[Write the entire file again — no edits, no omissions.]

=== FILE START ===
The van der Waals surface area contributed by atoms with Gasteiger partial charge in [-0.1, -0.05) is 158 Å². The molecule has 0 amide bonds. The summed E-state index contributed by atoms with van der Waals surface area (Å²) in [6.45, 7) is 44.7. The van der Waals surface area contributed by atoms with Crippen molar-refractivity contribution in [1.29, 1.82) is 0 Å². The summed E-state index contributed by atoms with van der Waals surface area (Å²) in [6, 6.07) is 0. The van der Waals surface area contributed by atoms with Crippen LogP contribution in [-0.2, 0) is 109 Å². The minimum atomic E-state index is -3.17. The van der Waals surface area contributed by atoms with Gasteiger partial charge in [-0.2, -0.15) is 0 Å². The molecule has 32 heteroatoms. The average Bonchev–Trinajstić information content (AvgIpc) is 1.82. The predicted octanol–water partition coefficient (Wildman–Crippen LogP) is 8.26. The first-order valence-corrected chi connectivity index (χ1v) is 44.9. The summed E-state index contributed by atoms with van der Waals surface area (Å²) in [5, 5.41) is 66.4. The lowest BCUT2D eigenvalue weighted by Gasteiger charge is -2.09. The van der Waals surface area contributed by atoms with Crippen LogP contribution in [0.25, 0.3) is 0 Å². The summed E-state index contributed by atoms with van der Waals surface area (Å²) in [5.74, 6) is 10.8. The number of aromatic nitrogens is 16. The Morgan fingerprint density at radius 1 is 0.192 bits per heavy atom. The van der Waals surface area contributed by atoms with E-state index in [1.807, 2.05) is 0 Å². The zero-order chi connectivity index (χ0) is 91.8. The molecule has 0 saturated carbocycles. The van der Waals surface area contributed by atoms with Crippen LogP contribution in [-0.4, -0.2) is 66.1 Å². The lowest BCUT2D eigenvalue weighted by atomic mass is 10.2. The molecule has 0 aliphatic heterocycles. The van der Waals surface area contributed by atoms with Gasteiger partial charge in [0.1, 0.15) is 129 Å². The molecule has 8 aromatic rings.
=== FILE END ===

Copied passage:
The van der Waals surface area contributed by atoms with Gasteiger partial charge in [-0.1, -0.05) is 158 Å². The molecule has 0 amide bonds. The summed E-state index contributed by atoms with van der Waals surface area (Å²) in [6.45, 7) is 44.7. The van der Waals surface area contributed by atoms with Crippen molar-refractivity contribution in [1.29, 1.82) is 0 Å². The summed E-state index contributed by atoms with van der Waals surface area (Å²) in [6, 6.07) is 0. The van der Waals surface area contributed by atoms with Crippen LogP contribution in [-0.2, 0) is 109 Å². The minimum atomic E-state index is -3.17. The van der Waals surface area contributed by atoms with Gasteiger partial charge in [-0.2, -0.15) is 0 Å². The molecule has 32 heteroatoms. The average Bonchev–Trinajstić information content (AvgIpc) is 1.82. The predicted octanol–water partition coefficient (Wildman–Crippen LogP) is 8.26. The first-order valence-corrected chi connectivity index (χ1v) is 44.9. The summed E-state index contributed by atoms with van der Waals surface area (Å²) in [5, 5.41) is 66.4. The lowest BCUT2D eigenvalue weighted by Gasteiger charge is -2.09. The van der Waals surface area contributed by atoms with Crippen LogP contribution in [0.25, 0.3) is 0 Å². The summed E-state index contributed by atoms with van der Waals surface area (Å²) in [5.74, 6) is 10.8. The number of aromatic nitrogens is 16. The Morgan fingerprint density at radius 1 is 0.192 bits per heavy atom. The van der Waals surface area contributed by atoms with E-state index in [1.807, 2.05) is 0 Å². The zero-order chi connectivity index (χ0) is 91.8. The molecule has 0 saturated carbocycles. The van der Waals surface area contributed by atoms with Crippen LogP contribution in [-0.4, -0.2) is 66.1 Å². The lowest BCUT2D eigenvalue weighted by atomic mass is 10.2. The molecule has 0 aliphatic heterocycles. The van der Waals surface area contributed by atoms with Gasteiger partial charge in [0.1, 0.15) is 129 Å². The molecule has 8 aromatic rings.